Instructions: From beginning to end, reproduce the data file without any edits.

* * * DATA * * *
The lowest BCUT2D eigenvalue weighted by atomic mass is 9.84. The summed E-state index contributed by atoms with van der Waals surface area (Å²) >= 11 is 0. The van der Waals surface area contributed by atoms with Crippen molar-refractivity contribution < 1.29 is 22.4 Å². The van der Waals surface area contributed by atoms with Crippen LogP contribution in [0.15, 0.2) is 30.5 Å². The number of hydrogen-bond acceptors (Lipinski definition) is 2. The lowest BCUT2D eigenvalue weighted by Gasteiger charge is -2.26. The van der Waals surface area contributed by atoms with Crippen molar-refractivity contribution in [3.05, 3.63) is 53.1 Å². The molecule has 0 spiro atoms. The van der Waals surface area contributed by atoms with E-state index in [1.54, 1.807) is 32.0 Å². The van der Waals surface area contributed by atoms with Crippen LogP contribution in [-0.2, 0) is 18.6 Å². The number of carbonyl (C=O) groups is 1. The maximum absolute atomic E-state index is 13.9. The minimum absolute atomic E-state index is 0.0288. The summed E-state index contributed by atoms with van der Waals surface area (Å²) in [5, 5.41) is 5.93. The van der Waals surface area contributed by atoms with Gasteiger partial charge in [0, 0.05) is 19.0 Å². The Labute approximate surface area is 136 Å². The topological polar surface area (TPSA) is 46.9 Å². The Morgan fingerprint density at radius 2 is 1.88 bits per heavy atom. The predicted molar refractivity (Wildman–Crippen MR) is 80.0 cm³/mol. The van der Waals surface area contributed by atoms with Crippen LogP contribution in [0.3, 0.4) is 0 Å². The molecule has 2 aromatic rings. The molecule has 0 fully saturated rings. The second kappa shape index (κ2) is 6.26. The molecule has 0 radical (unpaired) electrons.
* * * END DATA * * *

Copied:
The lowest BCUT2D eigenvalue weighted by atomic mass is 9.84. The summed E-state index contributed by atoms with van der Waals surface area (Å²) >= 11 is 0. The van der Waals surface area contributed by atoms with Crippen molar-refractivity contribution < 1.29 is 22.4 Å². The van der Waals surface area contributed by atoms with Crippen LogP contribution in [0.15, 0.2) is 30.5 Å². The number of hydrogen-bond acceptors (Lipinski definition) is 2. The lowest BCUT2D eigenvalue weighted by Gasteiger charge is -2.26. The van der Waals surface area contributed by atoms with Crippen molar-refractivity contribution in [3.05, 3.63) is 53.1 Å². The molecule has 0 spiro atoms. The van der Waals surface area contributed by atoms with E-state index in [1.54, 1.807) is 32.0 Å². The van der Waals surface area contributed by atoms with Crippen LogP contribution in [-0.2, 0) is 18.6 Å². The number of carbonyl (C=O) groups is 1. The maximum absolute atomic E-state index is 13.9. The minimum absolute atomic E-state index is 0.0288. The summed E-state index contributed by atoms with van der Waals surface area (Å²) in [5, 5.41) is 5.93. The van der Waals surface area contributed by atoms with Gasteiger partial charge in [0, 0.05) is 19.0 Å². The Labute approximate surface area is 136 Å². The topological polar surface area (TPSA) is 46.9 Å². The Morgan fingerprint density at radius 2 is 1.88 bits per heavy atom. The predicted molar refractivity (Wildman–Crippen MR) is 80.0 cm³/mol. The van der Waals surface area contributed by atoms with Crippen LogP contribution in [0.3, 0.4) is 0 Å². The molecule has 2 aromatic rings. The molecule has 0 fully saturated rings. The second kappa shape index (κ2) is 6.26. The molecule has 0 radical (unpaired) electrons.